Monday, April 13 I had another Serve Our Seniors delivery trip in New Orleans East. A man at one of the apartment buildings asked if I worked for the post office; what I was delivering. I explained and told him how to go about enrolling if he was interested. He said he really just needed some flour because he wanted to make some potatoes, but I unfortunately didn’t have flour. He said he’d never taken a handout– not for Katrina, not after the BP spill, never– but he sure was trying to get his unemployment check now. He proudly pointed at his bright red Smoothie King Center shirt and told me that’s where he worked. I wished him well.
My last delivery was supposed to be for a woman, but a young man answered the phone… and informed me the woman had passed away. I had just arrived, and we’re not supposed to bring any food back, so I brought it to the guy and offered my condolences. It was my first time (to my knowledge) that I’d interacted with someone who’d recently lost someone to the virus, and it added a definite layer of gravitas to this experience.
Upon returning to my neighborhood I noticed another name had been added to the Tuba Fats Square sign, and I asked some men sitting in the park about it. Leona ‘Chine’ Grandison had owned and run the nearby Candlelight Lounge, and had passed the previous Thursday, I was told.
Later in the day, I ventured out to Frenchmen along Rampart to get photos there. A man in a La-Dee-Fuckin-Da!!! shirt approached my friend and I and said, “I guess y’all are out here doing the same thing I am… takin’ pictures of all this craziness! I tell ya, it wasn’t even this bad during Katrina, man…” We all hemmed and hawed for a moment, then to break the silence my friend said, “Well, la-dee-fuckin-da, right?” It took a moment for the man to remember the shirt he was wearing, but then he laughed a hearty, open-mouthed laugh that definitely brought some cheer to the afternoon.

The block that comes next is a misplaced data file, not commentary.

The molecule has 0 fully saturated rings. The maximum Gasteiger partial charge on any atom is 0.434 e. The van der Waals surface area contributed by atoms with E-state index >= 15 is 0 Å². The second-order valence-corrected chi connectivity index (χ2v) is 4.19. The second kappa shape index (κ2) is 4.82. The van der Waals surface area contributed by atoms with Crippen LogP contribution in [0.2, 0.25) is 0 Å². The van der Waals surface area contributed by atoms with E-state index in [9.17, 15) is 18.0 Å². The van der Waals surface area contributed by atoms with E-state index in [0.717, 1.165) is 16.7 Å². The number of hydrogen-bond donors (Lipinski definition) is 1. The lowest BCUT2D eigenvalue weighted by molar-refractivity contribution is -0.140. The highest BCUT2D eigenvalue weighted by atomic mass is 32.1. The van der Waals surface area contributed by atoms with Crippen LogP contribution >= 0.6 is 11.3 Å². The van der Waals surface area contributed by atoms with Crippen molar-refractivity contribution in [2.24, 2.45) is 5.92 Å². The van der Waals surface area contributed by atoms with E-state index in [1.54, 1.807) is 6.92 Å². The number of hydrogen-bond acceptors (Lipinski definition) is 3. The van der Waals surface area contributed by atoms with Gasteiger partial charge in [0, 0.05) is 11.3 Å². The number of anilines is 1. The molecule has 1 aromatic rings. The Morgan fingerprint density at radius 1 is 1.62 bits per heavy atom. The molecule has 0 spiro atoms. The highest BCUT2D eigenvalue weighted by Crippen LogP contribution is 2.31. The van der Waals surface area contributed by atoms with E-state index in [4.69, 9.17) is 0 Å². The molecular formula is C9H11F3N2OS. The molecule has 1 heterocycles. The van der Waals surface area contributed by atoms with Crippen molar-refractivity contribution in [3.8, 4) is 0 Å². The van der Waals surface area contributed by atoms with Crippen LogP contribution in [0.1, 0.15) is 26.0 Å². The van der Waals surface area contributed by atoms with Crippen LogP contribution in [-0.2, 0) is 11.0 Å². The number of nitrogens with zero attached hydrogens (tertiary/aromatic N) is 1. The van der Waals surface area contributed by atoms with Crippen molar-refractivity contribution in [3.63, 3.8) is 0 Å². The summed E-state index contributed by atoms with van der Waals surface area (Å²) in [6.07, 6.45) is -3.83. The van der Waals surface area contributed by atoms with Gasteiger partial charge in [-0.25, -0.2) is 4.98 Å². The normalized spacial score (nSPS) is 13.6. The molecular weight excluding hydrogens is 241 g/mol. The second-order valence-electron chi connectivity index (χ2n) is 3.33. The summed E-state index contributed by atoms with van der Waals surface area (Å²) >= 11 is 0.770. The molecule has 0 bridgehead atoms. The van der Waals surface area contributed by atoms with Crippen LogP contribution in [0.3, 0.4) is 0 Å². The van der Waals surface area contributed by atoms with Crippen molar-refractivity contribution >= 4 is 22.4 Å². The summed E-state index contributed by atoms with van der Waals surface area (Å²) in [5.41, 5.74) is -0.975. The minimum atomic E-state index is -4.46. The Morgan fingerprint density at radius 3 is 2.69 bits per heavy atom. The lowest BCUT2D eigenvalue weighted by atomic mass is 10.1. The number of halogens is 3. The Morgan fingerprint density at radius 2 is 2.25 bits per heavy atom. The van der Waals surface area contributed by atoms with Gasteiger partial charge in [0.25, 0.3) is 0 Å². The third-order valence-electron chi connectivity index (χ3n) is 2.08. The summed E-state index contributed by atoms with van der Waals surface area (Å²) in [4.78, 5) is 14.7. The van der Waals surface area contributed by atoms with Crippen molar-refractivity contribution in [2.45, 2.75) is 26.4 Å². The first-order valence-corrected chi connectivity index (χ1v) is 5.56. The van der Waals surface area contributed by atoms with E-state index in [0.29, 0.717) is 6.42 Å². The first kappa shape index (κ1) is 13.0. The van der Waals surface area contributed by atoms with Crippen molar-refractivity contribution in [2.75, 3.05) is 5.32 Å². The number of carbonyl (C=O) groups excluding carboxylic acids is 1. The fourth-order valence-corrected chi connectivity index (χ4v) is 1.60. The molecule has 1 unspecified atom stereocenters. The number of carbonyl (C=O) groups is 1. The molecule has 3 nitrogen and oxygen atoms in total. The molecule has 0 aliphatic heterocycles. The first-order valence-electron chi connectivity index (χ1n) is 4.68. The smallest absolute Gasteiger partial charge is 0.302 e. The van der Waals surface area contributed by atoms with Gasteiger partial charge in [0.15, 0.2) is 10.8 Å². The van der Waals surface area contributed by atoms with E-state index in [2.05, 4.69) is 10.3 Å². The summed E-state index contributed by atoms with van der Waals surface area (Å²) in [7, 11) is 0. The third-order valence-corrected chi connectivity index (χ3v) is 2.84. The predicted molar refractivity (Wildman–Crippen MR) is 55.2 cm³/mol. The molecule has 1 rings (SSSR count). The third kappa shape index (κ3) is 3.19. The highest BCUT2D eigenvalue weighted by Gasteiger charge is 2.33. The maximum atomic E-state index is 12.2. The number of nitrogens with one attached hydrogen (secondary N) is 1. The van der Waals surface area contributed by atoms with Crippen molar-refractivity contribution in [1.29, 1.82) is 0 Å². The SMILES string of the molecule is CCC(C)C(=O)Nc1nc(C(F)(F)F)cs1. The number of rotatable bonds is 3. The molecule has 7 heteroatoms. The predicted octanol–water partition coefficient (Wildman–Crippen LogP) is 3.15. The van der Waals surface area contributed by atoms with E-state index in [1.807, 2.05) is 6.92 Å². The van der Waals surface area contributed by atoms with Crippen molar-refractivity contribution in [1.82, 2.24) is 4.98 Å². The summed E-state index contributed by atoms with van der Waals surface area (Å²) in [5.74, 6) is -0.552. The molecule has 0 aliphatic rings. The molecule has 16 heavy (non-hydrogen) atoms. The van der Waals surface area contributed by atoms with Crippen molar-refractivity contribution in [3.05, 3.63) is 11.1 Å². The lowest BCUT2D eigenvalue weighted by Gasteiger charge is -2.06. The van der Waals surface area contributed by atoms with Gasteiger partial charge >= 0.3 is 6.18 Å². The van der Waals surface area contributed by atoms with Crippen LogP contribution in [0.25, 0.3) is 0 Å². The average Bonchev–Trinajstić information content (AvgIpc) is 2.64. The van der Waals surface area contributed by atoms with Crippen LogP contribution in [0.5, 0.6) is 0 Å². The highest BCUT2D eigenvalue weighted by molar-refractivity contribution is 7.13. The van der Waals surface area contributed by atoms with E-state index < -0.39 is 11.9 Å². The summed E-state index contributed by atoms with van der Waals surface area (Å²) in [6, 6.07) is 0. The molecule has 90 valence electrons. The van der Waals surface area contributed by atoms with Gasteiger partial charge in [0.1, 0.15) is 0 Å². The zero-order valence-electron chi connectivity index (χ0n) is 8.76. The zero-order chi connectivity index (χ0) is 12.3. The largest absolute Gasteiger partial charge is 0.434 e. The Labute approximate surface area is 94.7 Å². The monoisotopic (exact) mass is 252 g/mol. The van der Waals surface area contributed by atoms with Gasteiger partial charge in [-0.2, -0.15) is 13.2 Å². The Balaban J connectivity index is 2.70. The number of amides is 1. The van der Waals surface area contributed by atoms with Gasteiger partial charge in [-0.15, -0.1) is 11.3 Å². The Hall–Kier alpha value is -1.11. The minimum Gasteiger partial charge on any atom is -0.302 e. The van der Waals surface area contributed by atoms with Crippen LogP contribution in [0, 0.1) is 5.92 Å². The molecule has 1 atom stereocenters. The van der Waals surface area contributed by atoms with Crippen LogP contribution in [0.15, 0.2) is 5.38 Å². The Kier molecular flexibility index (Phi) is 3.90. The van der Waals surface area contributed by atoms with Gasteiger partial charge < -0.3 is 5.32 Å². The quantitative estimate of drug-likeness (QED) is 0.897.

Tuesday, April 14 We just took a little walk under the Claiborne bridge. The Louisiana death toll surpassed 1000, jumping to 1013 after seeming to flatten out a bit in the 800s for the previous three days.
Wednesday, April 15 A former marine on a bike with a big American flag came through while we were chilling in Alcee Fourtier Park. He had all sorts of ideas on how to earn money at this time, to include transporting people across the Mississippi in a double-wide kayak. A member of the NOPD approached to make sure we were familiar with and following the 6 foot distancing rules, as outlined by signs throughout the parks. Mayor Cantrell extended the Stay Home order to May 16. The Louisiana death toll surpassed 1100, jumping to 1103 from the 1013 reported the day before.